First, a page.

2. Hey Eric…
    Great work…always like to see what your up to…cheers! Jeff tells me that their is a marriage in the works. Gongratulations!
    Also loved seeing your graphic wood sculpture of Jeff…so good! 🙂
    Hope to see you sometime when I am back in the States…
    all the best,

  3. Ryan! I’ve been wondering what you’ve been up to, heard through the grapevine you’re painting in France! Oh, I’d love to go back there. How has painting been going? Let me know when you’re back in L.A., we’ll have to get together –

  4. Interesting article. You might be interested in the section on Los Angeles in my essay, “Double Consciousness in Mexico: How Philip Guston and Reuben Kadish Came to Paint a Morelian Mural,” American Art, Spring 2007, 74-97 in which I illustrate a mural Guston and Kadish painted (with Sanford Pollock, later McCoy, Jackson Pollock’s brother) for the Workers’ Alliance Center in Los Angeles in 1934 (later destroyed) based in part on Siqueiros’s Hollywood John Reed Club auditorium mural. DAS plays an important role in this essay. I found installation shots of the Alliance Center mural in Kadish’s Papers in the Archives of American Art and also images from the proposed 1933 Reed Club exhibition Negro America that were famously destroyed by the LAPD Red Squad. You should be able to get access to this article online, but, if not, contact me and I can send it to you in pdf form.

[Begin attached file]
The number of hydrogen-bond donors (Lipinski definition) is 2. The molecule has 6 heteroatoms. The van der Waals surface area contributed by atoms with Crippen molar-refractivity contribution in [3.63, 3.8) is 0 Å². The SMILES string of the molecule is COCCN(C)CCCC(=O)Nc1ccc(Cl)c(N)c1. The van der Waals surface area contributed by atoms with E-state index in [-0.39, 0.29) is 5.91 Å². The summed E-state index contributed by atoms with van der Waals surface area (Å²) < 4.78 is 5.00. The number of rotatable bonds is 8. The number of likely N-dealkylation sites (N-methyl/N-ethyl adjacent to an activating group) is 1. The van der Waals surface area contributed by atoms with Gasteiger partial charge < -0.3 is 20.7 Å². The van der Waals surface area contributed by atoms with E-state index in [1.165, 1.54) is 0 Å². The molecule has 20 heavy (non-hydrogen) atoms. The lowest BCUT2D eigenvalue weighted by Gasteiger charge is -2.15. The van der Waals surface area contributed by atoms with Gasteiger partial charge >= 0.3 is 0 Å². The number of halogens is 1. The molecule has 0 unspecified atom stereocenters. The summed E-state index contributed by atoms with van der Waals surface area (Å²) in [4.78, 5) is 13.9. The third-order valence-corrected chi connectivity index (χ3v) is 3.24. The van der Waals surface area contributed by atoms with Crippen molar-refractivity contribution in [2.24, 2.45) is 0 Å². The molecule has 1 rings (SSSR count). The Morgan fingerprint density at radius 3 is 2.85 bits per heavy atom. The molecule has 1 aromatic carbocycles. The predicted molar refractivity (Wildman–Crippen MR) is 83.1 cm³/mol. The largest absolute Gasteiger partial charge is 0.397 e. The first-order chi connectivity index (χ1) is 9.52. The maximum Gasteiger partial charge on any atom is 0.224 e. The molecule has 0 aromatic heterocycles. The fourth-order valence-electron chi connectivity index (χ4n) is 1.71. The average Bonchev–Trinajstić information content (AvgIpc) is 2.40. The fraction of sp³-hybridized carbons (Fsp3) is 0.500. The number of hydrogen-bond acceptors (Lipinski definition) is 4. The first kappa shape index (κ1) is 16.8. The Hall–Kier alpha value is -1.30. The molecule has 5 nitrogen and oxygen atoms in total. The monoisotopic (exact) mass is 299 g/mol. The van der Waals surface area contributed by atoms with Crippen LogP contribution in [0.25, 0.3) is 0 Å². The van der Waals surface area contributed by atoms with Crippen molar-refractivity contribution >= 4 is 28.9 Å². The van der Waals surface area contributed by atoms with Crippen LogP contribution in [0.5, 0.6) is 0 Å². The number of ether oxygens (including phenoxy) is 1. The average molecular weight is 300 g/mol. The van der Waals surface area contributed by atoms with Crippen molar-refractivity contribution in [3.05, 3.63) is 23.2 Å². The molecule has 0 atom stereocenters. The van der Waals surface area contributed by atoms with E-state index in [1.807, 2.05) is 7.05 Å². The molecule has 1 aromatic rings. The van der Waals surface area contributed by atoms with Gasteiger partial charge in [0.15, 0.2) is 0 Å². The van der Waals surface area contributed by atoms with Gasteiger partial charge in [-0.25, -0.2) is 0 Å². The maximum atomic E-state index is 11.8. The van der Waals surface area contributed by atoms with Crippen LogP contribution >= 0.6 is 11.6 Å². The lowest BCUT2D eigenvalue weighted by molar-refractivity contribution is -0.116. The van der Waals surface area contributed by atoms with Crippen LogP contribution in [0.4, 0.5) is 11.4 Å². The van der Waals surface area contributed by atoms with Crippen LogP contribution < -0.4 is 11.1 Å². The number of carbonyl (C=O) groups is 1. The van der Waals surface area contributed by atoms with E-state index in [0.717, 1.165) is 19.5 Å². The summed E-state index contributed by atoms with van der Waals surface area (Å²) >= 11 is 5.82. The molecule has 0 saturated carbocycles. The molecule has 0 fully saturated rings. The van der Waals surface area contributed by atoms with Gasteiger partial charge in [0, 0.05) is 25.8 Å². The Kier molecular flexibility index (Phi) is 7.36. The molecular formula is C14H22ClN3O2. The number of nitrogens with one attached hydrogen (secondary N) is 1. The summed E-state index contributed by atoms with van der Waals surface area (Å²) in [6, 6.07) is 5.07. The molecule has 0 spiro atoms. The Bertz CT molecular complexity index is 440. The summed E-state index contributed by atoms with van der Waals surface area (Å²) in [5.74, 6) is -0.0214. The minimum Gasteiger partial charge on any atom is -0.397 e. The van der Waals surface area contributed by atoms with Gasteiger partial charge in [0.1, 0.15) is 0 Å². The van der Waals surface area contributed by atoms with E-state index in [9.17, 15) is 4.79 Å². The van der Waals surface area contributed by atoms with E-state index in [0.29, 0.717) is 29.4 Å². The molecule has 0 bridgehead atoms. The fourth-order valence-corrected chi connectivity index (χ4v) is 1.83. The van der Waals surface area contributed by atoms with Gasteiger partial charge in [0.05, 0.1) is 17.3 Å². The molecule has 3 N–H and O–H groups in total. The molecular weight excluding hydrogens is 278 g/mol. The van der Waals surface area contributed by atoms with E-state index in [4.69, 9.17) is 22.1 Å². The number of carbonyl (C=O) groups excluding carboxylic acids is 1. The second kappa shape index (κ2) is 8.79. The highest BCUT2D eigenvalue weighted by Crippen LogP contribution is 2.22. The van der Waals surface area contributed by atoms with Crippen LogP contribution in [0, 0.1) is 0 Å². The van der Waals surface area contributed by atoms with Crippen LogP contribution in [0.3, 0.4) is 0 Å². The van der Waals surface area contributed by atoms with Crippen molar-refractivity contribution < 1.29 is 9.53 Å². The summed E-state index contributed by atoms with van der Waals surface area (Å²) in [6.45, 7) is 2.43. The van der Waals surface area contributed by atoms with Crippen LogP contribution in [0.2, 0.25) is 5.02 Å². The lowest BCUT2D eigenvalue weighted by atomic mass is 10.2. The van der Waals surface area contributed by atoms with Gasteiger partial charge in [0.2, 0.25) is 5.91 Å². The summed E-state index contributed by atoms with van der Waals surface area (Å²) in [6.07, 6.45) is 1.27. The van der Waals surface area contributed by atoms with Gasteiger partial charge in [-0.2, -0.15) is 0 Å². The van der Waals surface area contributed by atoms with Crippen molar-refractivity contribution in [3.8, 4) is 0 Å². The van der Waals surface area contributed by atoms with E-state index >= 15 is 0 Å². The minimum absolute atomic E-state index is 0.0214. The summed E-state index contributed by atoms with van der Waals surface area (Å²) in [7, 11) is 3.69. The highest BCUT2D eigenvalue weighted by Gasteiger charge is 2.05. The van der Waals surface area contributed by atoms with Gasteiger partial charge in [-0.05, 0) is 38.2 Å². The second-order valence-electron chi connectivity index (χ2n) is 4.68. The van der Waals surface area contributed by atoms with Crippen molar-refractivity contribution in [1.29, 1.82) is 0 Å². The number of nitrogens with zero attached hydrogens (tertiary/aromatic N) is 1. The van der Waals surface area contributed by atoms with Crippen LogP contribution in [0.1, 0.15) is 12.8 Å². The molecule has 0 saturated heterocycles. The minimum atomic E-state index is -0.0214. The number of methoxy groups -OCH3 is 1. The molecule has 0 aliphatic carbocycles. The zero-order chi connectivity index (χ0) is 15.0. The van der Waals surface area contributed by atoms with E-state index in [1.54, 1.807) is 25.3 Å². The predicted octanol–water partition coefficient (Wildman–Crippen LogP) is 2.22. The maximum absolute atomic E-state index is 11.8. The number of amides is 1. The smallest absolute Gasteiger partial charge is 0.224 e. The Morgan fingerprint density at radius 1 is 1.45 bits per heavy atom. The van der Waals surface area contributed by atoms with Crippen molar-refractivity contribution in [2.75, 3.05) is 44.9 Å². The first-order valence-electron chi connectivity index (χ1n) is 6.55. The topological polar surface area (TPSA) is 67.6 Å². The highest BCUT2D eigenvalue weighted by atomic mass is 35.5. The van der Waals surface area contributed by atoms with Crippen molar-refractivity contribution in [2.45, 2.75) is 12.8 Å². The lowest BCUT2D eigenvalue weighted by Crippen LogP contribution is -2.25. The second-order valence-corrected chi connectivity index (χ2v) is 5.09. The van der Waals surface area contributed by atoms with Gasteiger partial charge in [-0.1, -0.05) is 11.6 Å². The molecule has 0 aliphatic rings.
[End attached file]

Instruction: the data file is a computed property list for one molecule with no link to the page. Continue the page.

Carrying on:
1. Hi Ellen, thanks, sounds interesting! I’ll see if I can track a copy down. I suppose this might be explained in the article, but have you discovered anything further about the Siqueiros/John Reed mural? Doesn’t seem like it would have survived.

      1. Yes, it must certainly have been destroyed. James Oles in his dissertation “Walls to Paint on: American Muralists in MX, 1933-1936 (Yale, 1995) quotes Kadish as saying he remembered images of the Klan in DAS’s John Reed Club auditorium mural. RK might have made some other comments on it as well. RK’s archive did not include images of that mural, only the Workers Alliance Center mural he made with Guston.